Friday, 15 February 2013

San Mateo's Children


Children from the Palo Santo Barrio are never very far from the house. If we happen to leave the front door open to cool off the house, within a few minutes a child will wander in. Often in twos and threes they come in, asking for Mary or Mauro. Can we play a game? Do you have change? Can I have some cheese? The most common request is, “May we have dinner with you tonight?”


           On Saturday afternoons the hordes invade the living room, pull out games, sometimes books. Vanessa and Genesis begged me to join them in a game of memory. My pigeon Spanish was no barrier. Of course with their young memories they beat me badly. I was struck by how well the kids play without any supervision, a minimum of quarrelling, delighting in even a set of building blocks. Watch them now! At home, they have no computers, internet or video games. The only electronic gizmo is a flickering TV. They know how to play in simple ways. At 5pm, Mauro walks in and tells them to beat it. They put the games away in the chest and leave.
           

Our evening, live entertainment. We don't need a TV. Often a line of kids demonstrate their acrobatics.






What sort of homes do they go back to? Some have good homes with parents who take good care for them. But many find that the kids are in the way, and would as soon dispose of them. And they sometimes do. You can recognize those kids by the way they cling to you, want to hang around you in the evening  while you’re sitting on the porch. A while back, the mother of several children asked Mary if she’d like to just keep her children for good. That way the mother could make more money, as a prostitute. “Certainly not. They’re your responsibility,” Mary replied.

 Usually you can spot those kids  wandering around the barrio, when they should be at school. Mauro impresses on them about the importance of going to school, but they don’t see the point. Their dad tells them that he never learned to read or write, and that didn’t stop him from catching fish. What good are books anyway? In San Mateo there are no news-stands, books or magazines for sale. No one wears eye glasses either. If you want to stand out in a crowd, put on your glasses. You'll be the only one.



Is dinner ready yet?








Mary meets regularly with the women of the barrio. They talk about child raising, how to speak to a child, that you never beat a child, or harm one. What to feed them so that they grow up healthy. Those matters should be obvious to any parent but generations of undesirable behaviour patterns need to be overcome. One mother didn’t find it abnormal to punish her daughter by burning her hand.

One evening while I was watching the southern stars, stars not visible from Scotland, Ursula (8) and Vanessa (12) joined us. They stared, dumbfounded while I showed them Jupiter, Sirius, Canopus. And then, through the binoculars, the Orion nebula. They had more questions for me than my poor Spanish could handle. As with all children who haven’t been spoiled by modern civilization, they had a boundless curiosity about everything. And yet, at school they learned nothing. After eight years there they were still illiterate. Apparently the teachers are not too motivated to do their jobs either.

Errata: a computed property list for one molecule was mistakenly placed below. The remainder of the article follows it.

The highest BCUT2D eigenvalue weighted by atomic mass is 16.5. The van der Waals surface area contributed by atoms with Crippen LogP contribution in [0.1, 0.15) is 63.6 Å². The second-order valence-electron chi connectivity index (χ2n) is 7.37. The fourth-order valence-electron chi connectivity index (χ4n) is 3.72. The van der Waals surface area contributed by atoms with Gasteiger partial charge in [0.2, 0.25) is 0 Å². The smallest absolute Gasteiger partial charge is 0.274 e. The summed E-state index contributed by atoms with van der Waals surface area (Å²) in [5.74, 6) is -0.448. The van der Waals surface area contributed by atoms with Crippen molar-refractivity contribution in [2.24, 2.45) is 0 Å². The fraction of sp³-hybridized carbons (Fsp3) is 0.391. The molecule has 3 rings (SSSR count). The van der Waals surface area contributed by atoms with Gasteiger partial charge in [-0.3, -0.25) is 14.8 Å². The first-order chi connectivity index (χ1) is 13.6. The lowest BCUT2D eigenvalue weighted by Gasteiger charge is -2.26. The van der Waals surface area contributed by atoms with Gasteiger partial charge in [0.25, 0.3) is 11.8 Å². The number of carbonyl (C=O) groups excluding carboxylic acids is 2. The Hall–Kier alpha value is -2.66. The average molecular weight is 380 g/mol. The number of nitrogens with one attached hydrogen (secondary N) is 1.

Mauro is certainly the grandfather they never knew. He reads to them, tells them stories, plays with them. For older children he screens thought provoking films, and holds discussions about them. Like a pied piper, wherever he goes several children trail behind.


Young guys about to distribute cakes to the neighborhood.









 They all want to have dinner with us. Every evening three or four join us for a simple fare of soup, fish, or pasta --- whatever Mary prepares, along with  two jugs of fruit juice, freshly squeezed. Used to unexpected guests, she knows how to make the pot a bit bigger at a moment’s notice. Like Trappists, we eat in silence. The children shovel the food away as if someone is chasing them. I never heard a word of complaint, or any child begging for anything that was not on the table. And no matter how bland the soup, or uninteresting the rice might be, every teaspoon is licked up. Of course, we know what this means. Their thin, small bodies tell their story.




Any stray children are put to work. Folding the laundry.







After dinner they beg Mauro for a fable. He knows hundreds and no matter how many times he’s told the fable they want it repeated. Both the story and its moral.

 If there’s any hope that San Mateo will pull itself out of disease and poverty, that hope lies in those children and in their children. Whether they will continue along the road of their forbears, a road to nowhere, or they will find a different one. As I watch them play, talk with them, watch them raise money by making candles or baking cakes, I have every reason to believe that their future will be different. Brighter.

Monday, 11 February 2013

The Women of the Savannah




The day I arrived in San Mateo it rained --- the first time in a year. Within a week plants sprouted from the earth, shoots sprang from bare branches and flowers opened. Anyone who sowed watermelons would be rewarded. But in the town, everyone cursed the rain, as it meant mud, water coming in through leaky roofs, cars getting stuck. They saw no advantage to rain.


San Mateo used to have more rain. Outside the city people grew maize, watermelons and vegetables to support themselves. Then for the past twelve years the rains no longer came regularly. Call it climate change. The name doesn’t change the reality. For many people a way of life changed. I saw it the afternoon I followed Mary to visit the women of the savannah. Our close friends Ermica and her daughter, of Ecuador’s mountain people, also came along .